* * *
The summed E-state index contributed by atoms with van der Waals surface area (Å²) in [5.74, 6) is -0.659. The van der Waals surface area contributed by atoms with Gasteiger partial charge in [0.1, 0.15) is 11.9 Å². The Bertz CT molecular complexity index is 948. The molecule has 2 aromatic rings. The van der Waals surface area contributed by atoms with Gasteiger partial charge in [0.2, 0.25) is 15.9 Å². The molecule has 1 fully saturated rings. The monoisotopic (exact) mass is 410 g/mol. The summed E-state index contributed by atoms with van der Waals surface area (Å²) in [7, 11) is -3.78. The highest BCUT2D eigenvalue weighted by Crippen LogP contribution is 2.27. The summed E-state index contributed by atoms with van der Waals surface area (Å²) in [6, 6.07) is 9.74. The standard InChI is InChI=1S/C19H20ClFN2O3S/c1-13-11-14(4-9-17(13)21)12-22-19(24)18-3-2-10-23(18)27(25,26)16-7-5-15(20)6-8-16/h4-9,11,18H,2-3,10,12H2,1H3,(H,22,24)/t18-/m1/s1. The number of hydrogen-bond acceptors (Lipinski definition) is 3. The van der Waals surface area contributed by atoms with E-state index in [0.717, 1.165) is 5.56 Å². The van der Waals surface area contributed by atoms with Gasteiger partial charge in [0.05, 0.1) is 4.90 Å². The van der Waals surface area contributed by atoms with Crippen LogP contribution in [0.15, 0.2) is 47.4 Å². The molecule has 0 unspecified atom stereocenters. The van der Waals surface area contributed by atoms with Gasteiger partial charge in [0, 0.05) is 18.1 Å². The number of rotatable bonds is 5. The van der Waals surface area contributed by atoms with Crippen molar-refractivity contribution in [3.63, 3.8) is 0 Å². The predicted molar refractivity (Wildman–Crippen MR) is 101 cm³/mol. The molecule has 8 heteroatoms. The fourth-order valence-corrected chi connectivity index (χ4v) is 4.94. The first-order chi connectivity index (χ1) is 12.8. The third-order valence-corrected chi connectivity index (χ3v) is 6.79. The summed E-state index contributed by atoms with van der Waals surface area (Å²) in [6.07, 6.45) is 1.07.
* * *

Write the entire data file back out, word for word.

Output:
The summed E-state index contributed by atoms with van der Waals surface area (Å²) in [5.74, 6) is -0.659. The van der Waals surface area contributed by atoms with Gasteiger partial charge in [0.1, 0.15) is 11.9 Å². The Bertz CT molecular complexity index is 948. The molecule has 2 aromatic rings. The van der Waals surface area contributed by atoms with Gasteiger partial charge in [0.2, 0.25) is 15.9 Å². The molecule has 1 fully saturated rings. The monoisotopic (exact) mass is 410 g/mol. The summed E-state index contributed by atoms with van der Waals surface area (Å²) in [7, 11) is -3.78. The highest BCUT2D eigenvalue weighted by Crippen LogP contribution is 2.27. The summed E-state index contributed by atoms with van der Waals surface area (Å²) in [6, 6.07) is 9.74. The standard InChI is InChI=1S/C19H20ClFN2O3S/c1-13-11-14(4-9-17(13)21)12-22-19(24)18-3-2-10-23(18)27(25,26)16-7-5-15(20)6-8-16/h4-9,11,18H,2-3,10,12H2,1H3,(H,22,24)/t18-/m1/s1. The number of hydrogen-bond acceptors (Lipinski definition) is 3. The van der Waals surface area contributed by atoms with E-state index in [0.717, 1.165) is 5.56 Å². The van der Waals surface area contributed by atoms with Gasteiger partial charge in [0.05, 0.1) is 4.90 Å². The van der Waals surface area contributed by atoms with Crippen LogP contribution in [0.15, 0.2) is 47.4 Å². The molecule has 0 unspecified atom stereocenters. The van der Waals surface area contributed by atoms with Gasteiger partial charge in [0, 0.05) is 18.1 Å². The number of rotatable bonds is 5. The van der Waals surface area contributed by atoms with Crippen molar-refractivity contribution in [3.63, 3.8) is 0 Å². The predicted molar refractivity (Wildman–Crippen MR) is 101 cm³/mol. The molecule has 8 heteroatoms. The fourth-order valence-corrected chi connectivity index (χ4v) is 4.94. The first-order chi connectivity index (χ1) is 12.8. The third-order valence-corrected chi connectivity index (χ3v) is 6.79. The summed E-state index contributed by atoms with van der Waals surface area (Å²) in [6.07, 6.45) is 1.07.